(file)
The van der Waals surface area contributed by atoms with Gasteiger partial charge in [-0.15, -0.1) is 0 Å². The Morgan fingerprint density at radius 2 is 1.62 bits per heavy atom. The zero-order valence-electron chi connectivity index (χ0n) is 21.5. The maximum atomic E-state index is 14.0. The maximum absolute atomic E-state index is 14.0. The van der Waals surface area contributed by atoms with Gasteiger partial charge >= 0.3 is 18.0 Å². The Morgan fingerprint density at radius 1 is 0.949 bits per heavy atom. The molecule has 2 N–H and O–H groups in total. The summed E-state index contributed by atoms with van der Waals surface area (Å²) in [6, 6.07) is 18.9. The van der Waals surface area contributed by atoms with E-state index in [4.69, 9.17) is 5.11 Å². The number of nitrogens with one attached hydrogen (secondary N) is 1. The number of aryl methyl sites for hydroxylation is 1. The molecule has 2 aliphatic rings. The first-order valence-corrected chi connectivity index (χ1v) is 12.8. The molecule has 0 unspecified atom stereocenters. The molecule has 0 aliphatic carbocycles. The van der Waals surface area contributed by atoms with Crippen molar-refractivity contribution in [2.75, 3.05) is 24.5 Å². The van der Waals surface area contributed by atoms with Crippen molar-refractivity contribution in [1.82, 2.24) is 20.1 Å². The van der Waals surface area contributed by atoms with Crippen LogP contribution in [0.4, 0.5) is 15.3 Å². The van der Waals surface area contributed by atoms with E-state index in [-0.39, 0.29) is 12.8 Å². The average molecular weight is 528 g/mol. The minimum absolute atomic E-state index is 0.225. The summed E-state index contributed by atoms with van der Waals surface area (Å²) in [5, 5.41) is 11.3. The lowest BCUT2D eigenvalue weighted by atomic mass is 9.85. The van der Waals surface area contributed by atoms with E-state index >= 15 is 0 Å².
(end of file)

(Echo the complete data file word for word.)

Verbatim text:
The van der Waals surface area contributed by atoms with Gasteiger partial charge in [-0.15, -0.1) is 0 Å². The Morgan fingerprint density at radius 2 is 1.62 bits per heavy atom. The zero-order valence-electron chi connectivity index (χ0n) is 21.5. The maximum atomic E-state index is 14.0. The maximum absolute atomic E-state index is 14.0. The van der Waals surface area contributed by atoms with Gasteiger partial charge >= 0.3 is 18.0 Å². The Morgan fingerprint density at radius 1 is 0.949 bits per heavy atom. The molecule has 2 N–H and O–H groups in total. The summed E-state index contributed by atoms with van der Waals surface area (Å²) in [6, 6.07) is 18.9. The van der Waals surface area contributed by atoms with E-state index in [4.69, 9.17) is 5.11 Å². The number of nitrogens with one attached hydrogen (secondary N) is 1. The number of aryl methyl sites for hydroxylation is 1. The molecule has 2 aliphatic rings. The first-order valence-corrected chi connectivity index (χ1v) is 12.8. The molecule has 0 unspecified atom stereocenters. The molecule has 0 aliphatic carbocycles. The van der Waals surface area contributed by atoms with Crippen molar-refractivity contribution in [2.75, 3.05) is 24.5 Å². The van der Waals surface area contributed by atoms with Crippen molar-refractivity contribution in [1.82, 2.24) is 20.1 Å². The van der Waals surface area contributed by atoms with Crippen LogP contribution in [0.4, 0.5) is 15.3 Å². The van der Waals surface area contributed by atoms with E-state index in [-0.39, 0.29) is 12.8 Å². The average molecular weight is 528 g/mol. The minimum absolute atomic E-state index is 0.225. The summed E-state index contributed by atoms with van der Waals surface area (Å²) in [5, 5.41) is 11.3. The lowest BCUT2D eigenvalue weighted by atomic mass is 9.85. The van der Waals surface area contributed by atoms with E-state index >= 15 is 0 Å².